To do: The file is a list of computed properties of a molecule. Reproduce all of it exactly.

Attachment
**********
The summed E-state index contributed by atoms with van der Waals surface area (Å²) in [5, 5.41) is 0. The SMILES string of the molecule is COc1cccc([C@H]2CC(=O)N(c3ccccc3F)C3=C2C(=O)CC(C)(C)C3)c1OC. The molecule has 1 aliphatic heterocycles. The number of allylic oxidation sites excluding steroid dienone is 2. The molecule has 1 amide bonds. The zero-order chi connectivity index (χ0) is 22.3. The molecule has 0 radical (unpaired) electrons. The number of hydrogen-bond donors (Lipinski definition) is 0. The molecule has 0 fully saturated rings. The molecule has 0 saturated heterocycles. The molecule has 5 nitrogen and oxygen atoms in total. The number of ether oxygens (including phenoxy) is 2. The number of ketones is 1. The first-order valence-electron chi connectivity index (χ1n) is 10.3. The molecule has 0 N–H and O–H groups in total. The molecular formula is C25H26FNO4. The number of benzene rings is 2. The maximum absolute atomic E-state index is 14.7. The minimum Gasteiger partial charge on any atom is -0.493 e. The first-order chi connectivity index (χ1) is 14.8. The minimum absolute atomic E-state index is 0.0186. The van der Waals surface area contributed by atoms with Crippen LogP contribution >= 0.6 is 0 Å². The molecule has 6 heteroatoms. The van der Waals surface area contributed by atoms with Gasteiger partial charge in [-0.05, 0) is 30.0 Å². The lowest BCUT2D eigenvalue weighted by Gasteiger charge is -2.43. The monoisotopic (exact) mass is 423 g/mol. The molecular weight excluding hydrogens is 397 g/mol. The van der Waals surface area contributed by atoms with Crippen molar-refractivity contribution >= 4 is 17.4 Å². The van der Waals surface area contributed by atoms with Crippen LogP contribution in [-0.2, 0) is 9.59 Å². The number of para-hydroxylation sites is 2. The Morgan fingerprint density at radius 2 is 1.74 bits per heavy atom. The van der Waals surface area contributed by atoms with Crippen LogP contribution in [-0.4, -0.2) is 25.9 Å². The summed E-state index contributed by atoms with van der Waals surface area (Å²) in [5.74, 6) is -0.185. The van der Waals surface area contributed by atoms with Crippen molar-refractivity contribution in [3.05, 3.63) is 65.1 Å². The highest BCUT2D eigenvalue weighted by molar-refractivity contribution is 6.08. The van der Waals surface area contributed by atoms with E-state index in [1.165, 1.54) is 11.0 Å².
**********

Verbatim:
The summed E-state index contributed by atoms with van der Waals surface area (Å²) in [5, 5.41) is 0. The SMILES string of the molecule is COc1cccc([C@H]2CC(=O)N(c3ccccc3F)C3=C2C(=O)CC(C)(C)C3)c1OC. The molecule has 1 aliphatic heterocycles. The number of allylic oxidation sites excluding steroid dienone is 2. The molecule has 1 amide bonds. The zero-order chi connectivity index (χ0) is 22.3. The molecule has 0 radical (unpaired) electrons. The number of hydrogen-bond donors (Lipinski definition) is 0. The molecule has 0 fully saturated rings. The molecule has 0 saturated heterocycles. The molecule has 5 nitrogen and oxygen atoms in total. The number of ether oxygens (including phenoxy) is 2. The number of ketones is 1. The first-order valence-electron chi connectivity index (χ1n) is 10.3. The molecule has 0 N–H and O–H groups in total. The molecular formula is C25H26FNO4. The number of benzene rings is 2. The maximum absolute atomic E-state index is 14.7. The minimum Gasteiger partial charge on any atom is -0.493 e. The first-order chi connectivity index (χ1) is 14.8. The minimum absolute atomic E-state index is 0.0186. The van der Waals surface area contributed by atoms with Crippen LogP contribution >= 0.6 is 0 Å². The molecule has 6 heteroatoms. The van der Waals surface area contributed by atoms with Gasteiger partial charge in [-0.05, 0) is 30.0 Å². The lowest BCUT2D eigenvalue weighted by Gasteiger charge is -2.43. The monoisotopic (exact) mass is 423 g/mol. The molecular weight excluding hydrogens is 397 g/mol. The van der Waals surface area contributed by atoms with Crippen molar-refractivity contribution >= 4 is 17.4 Å². The van der Waals surface area contributed by atoms with Crippen LogP contribution in [-0.2, 0) is 9.59 Å². The number of para-hydroxylation sites is 2. The Morgan fingerprint density at radius 2 is 1.74 bits per heavy atom. The van der Waals surface area contributed by atoms with Crippen LogP contribution in [-0.4, -0.2) is 25.9 Å². The summed E-state index contributed by atoms with van der Waals surface area (Å²) in [5.74, 6) is -0.185. The van der Waals surface area contributed by atoms with Crippen molar-refractivity contribution in [3.05, 3.63) is 65.1 Å². The highest BCUT2D eigenvalue weighted by molar-refractivity contribution is 6.08. The van der Waals surface area contributed by atoms with E-state index in [1.165, 1.54) is 11.0 Å².